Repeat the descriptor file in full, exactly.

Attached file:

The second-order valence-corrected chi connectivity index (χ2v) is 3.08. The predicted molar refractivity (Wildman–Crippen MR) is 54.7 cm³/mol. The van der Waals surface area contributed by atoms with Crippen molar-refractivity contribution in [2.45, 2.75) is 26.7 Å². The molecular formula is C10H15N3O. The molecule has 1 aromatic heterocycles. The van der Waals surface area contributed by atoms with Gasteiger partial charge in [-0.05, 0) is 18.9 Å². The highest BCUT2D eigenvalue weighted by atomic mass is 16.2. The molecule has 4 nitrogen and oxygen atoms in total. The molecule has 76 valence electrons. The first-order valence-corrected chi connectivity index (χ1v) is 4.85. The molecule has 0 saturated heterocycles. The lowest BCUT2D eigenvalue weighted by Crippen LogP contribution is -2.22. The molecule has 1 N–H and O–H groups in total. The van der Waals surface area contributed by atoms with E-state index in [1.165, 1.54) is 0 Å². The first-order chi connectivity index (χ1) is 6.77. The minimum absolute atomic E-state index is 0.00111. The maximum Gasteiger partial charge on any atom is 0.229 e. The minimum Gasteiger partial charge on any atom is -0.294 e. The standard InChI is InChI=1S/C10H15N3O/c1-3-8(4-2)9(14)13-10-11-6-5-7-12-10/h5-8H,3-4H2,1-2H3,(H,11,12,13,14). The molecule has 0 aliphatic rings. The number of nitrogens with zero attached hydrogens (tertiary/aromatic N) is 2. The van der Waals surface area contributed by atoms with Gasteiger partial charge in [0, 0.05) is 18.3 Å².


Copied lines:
The second-order valence-corrected chi connectivity index (χ2v) is 3.08. The predicted molar refractivity (Wildman–Crippen MR) is 54.7 cm³/mol. The van der Waals surface area contributed by atoms with Crippen molar-refractivity contribution in [2.45, 2.75) is 26.7 Å². The molecular formula is C10H15N3O. The molecule has 1 aromatic heterocycles. The van der Waals surface area contributed by atoms with Gasteiger partial charge in [-0.05, 0) is 18.9 Å². The highest BCUT2D eigenvalue weighted by atomic mass is 16.2. The molecule has 4 nitrogen and oxygen atoms in total. The molecule has 76 valence electrons. The first-order valence-corrected chi connectivity index (χ1v) is 4.85. The molecule has 0 saturated heterocycles. The lowest BCUT2D eigenvalue weighted by Crippen LogP contribution is -2.22. The molecule has 1 N–H and O–H groups in total. The van der Waals surface area contributed by atoms with E-state index in [1.165, 1.54) is 0 Å². The first-order chi connectivity index (χ1) is 6.77. The minimum absolute atomic E-state index is 0.00111. The maximum Gasteiger partial charge on any atom is 0.229 e. The minimum Gasteiger partial charge on any atom is -0.294 e. The standard InChI is InChI=1S/C10H15N3O/c1-3-8(4-2)9(14)13-10-11-6-5-7-12-10/h5-8H,3-4H2,1-2H3,(H,11,12,13,14). The molecule has 0 aliphatic rings. The number of nitrogens with zero attached hydrogens (tertiary/aromatic N) is 2. The van der Waals surface area contributed by atoms with Gasteiger partial charge in [0, 0.05) is 18.3 Å².